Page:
Argumentative essays are similar to persuasive essays. The goal is to present a compelling side of an argument and show that your position is the most logical and best-supported argument. Transitions support points that follow them, so they can help introduce your strong points. They can also help readers compare statements, ideas, or concepts so that they see your point of view.

Example: "The mayor's conduct is despicable. Furthermore, it reflects poorly on the entire town. Therefore, we must elect a new mayor."

The following transitions will support an argument:

  • Moreover
  • Furthermore
  • In other words
  • In view of this/ With this in mind
  • Especially
  • Particularly
  • To look at this another way

Best Transitions for Essay Beginnings

No matter what style of essay you write, you won't use transition words to start the essay. However, you do need to hook your reader's attention right away. Here are some "hooks" you might try: a story, a quotation, an opinion, a surprising fact, a question, a problem, an analogy (comparison). Then, you'll use transitions to introduce the supporting sentences that follow your hook.

These transition words can follow the hook in an introductory paragraph:

  • admittedly
  • certainly
  • granted
  • no doubt
  • nobody denies
  • obviously
  • of course
  • to be sure
  • generally speaking

Transition Words List for Ending Essays

The audience and readers of your college students routinely use transition words to identify where they are in their essays or papers. There is a set of linking words that are best saved for the conclusion or end of academic essays.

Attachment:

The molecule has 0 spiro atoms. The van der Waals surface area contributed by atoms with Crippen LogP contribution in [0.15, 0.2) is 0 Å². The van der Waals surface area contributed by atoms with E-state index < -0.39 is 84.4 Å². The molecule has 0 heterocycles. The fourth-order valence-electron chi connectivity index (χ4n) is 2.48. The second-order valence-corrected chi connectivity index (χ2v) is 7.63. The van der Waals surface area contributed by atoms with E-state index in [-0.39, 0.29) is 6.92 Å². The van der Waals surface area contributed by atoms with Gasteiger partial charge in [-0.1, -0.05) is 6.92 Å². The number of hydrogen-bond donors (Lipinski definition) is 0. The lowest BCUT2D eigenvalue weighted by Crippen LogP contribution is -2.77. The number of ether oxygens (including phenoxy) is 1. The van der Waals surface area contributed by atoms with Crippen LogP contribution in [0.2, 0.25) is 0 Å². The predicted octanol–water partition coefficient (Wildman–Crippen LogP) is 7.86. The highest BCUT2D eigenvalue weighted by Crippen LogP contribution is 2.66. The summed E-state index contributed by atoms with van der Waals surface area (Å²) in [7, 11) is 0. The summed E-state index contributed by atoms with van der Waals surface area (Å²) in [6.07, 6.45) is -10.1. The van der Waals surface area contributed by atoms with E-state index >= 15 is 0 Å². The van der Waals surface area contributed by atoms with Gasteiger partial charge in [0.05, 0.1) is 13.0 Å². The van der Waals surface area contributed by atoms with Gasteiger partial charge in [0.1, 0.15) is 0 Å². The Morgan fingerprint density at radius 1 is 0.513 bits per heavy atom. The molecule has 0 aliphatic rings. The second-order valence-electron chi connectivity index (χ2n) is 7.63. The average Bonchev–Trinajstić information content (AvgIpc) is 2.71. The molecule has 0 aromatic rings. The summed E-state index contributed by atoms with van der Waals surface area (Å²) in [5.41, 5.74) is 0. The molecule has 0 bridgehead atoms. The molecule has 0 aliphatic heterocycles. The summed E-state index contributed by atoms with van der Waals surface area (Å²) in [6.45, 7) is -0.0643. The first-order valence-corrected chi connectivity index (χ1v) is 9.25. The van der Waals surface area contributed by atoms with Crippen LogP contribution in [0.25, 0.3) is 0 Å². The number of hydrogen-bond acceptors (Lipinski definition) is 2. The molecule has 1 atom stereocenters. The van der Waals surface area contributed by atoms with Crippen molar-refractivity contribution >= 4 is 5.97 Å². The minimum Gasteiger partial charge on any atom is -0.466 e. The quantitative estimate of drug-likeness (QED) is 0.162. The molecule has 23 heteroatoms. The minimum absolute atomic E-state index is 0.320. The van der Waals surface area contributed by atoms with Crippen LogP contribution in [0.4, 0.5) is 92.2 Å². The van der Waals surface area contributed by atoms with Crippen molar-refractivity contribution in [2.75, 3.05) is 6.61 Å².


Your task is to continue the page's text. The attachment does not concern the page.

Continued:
Here is a list of concluding transition words and transitional phrases:

  • Ultimately
  • Finally
  • In conclusion
  • In essence
  • All things considered
  • In short
  • Altogether
  • In the final analysis
  • All in all
  • In summary
  • To sum up
  • To conclude
  • To summarize

Sentence Examples

Your students will appreciate some good examples of sentences with concluding transitional words. Try to use examples that everyone will recognize and will not require additional research.

To conclude, gift-giving is a very effective way to build and nurture a relationship.

In conclusion, children should get plenty of exercises and should not be glued to their smartphones or TVs.

In brief, planning out your day and week is a great way to keep your life organized.